February is National Children’s Dental Health Month

February is National Children's Dental Health Month

February is National Children’s Dental Health Month

The American Dental Association has designated February as National Children’s Dental Health Month. Oral health plays a significant role in overall health, especially as a person ages. Teaching children the importance of good oral hygiene habits can help them to develop lifelong healthy habits.

Children’s teeth are special!

Children develop just 20 primary teeth – also known as deciduous teeth, or baby teeth. These small pearly white gems do more than help a child eat. As a child grows, baby teeth the basis for healthy adult teeth.

Many parents don’t encourage their children to brush their teeth carefully, because they know baby teeth are destined to fall out. This is unfortunate because baby teeth play an important role in both the development of adult teeth and adult tooth spacing. Primary teeth can also develop cavities, which can lead to premature tooth loss and later orthodontic problems.

Most people assume that baby teeth fall out because they don’t have roots. Surprise! Baby teeth do have roots, but a child’s growing body reabsorbs the roots of deciduous teeth to help develop the child’s permanent teeth. A baby tooth will fall out after its root is reabsorbed, giving the false impression that it had no root.

Children usually shed their baby teeth between the ages of 6 and 12. Besides regular brushing and flossing, tooth banking is an additional step that can be taken to ensure the best possible long term dental health. In the future, advancements like stem cell dental patches and bio-engineered teeth could make routine treatments like dental fillings and dental implants a thing of the past. Those who have their own dental stem cells saved will be in position to take advantage of the best dental treatments our future has to offer.

What’s in a tooth?

Teeth aren’t like any other structure in the human body. They’re actually harder than bones, but they’re not classified as bones. Like bones, teeth are actually living tissues. They contain calcium, phosphorus and other minerals that are also found in bones. Unlike bones, they have a hard enamel cap. Food acids and decaying food can damage the enamel coating on teeth, but the body can’t repair damaged enamel. Proper, consistent dental care is needed to preserve a tooth’s enamel coating.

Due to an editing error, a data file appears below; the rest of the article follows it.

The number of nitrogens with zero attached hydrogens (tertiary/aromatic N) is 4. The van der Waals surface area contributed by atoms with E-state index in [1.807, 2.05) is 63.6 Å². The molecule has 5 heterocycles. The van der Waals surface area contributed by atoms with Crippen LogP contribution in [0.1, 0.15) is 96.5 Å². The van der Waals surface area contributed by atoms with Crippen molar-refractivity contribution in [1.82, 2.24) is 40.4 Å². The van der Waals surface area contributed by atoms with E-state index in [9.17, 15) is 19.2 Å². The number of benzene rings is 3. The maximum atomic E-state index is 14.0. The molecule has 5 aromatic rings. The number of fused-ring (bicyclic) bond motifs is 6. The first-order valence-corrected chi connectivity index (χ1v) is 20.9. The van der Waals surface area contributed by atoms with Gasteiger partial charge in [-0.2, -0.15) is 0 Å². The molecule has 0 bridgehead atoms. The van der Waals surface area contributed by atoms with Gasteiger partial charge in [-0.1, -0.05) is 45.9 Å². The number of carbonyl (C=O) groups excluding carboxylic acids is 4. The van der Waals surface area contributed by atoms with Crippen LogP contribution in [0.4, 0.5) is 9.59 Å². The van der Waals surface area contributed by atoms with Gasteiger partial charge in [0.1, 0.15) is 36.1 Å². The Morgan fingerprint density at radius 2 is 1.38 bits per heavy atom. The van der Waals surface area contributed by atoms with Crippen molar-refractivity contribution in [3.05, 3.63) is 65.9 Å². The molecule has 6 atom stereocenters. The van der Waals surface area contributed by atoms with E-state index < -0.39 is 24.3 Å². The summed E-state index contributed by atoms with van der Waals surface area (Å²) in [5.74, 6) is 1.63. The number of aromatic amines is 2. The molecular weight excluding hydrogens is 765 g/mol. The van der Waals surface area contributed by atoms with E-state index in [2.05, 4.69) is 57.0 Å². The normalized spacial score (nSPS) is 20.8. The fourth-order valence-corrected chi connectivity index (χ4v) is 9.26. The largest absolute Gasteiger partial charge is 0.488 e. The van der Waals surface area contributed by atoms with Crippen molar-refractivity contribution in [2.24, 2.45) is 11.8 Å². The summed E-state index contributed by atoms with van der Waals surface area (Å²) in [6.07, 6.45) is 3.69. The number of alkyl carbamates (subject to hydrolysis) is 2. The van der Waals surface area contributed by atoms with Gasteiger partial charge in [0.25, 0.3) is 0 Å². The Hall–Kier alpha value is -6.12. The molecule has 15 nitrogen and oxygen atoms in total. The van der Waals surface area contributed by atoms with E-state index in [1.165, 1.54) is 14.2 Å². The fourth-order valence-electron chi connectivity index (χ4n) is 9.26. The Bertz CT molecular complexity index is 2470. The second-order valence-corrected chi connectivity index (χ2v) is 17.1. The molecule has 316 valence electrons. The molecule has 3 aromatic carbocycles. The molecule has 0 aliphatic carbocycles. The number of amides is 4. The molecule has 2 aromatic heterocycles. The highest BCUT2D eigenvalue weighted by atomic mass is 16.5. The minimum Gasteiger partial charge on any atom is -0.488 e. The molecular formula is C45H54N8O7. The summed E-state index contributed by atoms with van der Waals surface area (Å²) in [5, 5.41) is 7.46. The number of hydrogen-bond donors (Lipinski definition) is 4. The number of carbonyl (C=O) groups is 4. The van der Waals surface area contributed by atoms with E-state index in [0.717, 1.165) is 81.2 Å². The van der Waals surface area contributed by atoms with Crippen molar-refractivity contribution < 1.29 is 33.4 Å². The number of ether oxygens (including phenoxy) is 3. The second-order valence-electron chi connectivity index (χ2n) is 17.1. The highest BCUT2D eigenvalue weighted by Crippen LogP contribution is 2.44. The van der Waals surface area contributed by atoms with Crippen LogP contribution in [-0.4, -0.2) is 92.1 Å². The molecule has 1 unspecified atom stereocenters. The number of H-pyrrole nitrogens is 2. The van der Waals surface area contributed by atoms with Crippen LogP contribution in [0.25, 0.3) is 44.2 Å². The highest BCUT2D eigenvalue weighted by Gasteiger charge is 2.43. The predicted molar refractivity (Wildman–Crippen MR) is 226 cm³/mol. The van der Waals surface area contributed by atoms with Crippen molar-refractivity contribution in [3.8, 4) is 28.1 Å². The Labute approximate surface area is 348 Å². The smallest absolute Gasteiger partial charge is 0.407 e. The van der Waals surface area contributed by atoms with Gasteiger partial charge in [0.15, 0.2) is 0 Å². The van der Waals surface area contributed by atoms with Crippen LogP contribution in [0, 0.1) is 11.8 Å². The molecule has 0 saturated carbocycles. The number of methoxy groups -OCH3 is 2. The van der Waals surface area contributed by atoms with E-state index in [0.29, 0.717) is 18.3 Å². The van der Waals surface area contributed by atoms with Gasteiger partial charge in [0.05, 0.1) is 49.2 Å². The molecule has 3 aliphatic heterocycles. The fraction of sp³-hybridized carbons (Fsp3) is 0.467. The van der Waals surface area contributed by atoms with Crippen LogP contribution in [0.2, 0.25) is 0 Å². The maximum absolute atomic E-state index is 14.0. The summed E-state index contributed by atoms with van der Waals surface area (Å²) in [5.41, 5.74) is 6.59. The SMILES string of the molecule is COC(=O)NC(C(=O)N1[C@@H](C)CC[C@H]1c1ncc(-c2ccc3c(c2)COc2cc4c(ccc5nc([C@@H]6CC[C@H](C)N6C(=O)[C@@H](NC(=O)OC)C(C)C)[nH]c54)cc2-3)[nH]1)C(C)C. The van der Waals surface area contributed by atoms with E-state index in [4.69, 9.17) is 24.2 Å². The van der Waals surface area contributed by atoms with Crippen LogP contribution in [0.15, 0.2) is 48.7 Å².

Underneath the enamel, teeth contain another special layer called dentin, which has sensitive nerve endings. Beneath the dentin, teeth also have a soft, living tissue called dental pulp. Each tooth also has its own blood supply to keep the living tissues underneath the enamel alive and healthy.

Keeping teeth healthy

Daily brushing and flossing can help keep teeth clean and remove acids that can damage tooth enamel. Regular dental checkups can also help spot problems that can lead to gum disease, tooth decay and tooth loss.

The dentist will remove a bacterial biofilm called plaque, which naturally accumulates on the teeth. Initially, plaque is soft, and tooth brushing can remove it. Plaque quickly hardens, however. Once it is hard, tooth brushing can’t remove the plaque. Plaque bacteria produce and harbor damaging acids that will eat away tooth enamel, and cause gum disease. Regular plaque removal at the dentist’s office can help keep teeth healthy and eliminate a buildup of this harmful bacteria.

Dentists will also repair any superficial damage to a tooth’s enamel to stop the decay process and prevent pain or discomfort. They can also seal a child’s newly emerged adult molars, to prevent the development of cavities. Regular x-rays also provide information about the health and development of a child’s teeth.

Tooth Extractions

Occasionally, extraction is needed for teeth that get damaged beyond repair. In other cases, a dentist or orthodontist may recommend removing a tooth to improve another condition, like over-crowding. Finally, some teeth – like wisdom teeth – may be “sacrificed” to ensure the ongoing health of a person’s existing teeth.

In the past, extracted teeth were either discarded, or used as teaching tools for dentists-in-training. Today, we know that healthy dental pulp can be an excellent source of mesenchymal stem cells. and many parents are recognizing the value in storing these special cells for possible use in the future. These stem cells are at the forefront of the regenerative medicine revolution, and researchers and physicians are taking a good look at them in a wide variety of therapies– not only in dental therapies, but also for neurological diseases like Alzheimer’s disease and Parkinson’s disease, to areas like spinal cord injury, corneal repair, and tissue engineering. Preserving these special cells is a simple, inexpensive way to secure the chance to harness their potential therapeutic abilities in the future.

National Dental Pulp Laboratory offers dental pulp stem cell banking services that enable families to preserve this valuable tissue for future use. If you would like more information about dental pulp preservation options through the National Dental Pulp Laboratory, please contact us at 1-(774) 843-2984, or explore more at http://www.ndpl.net.

Photo Credit: Greens MPs, via Flickr

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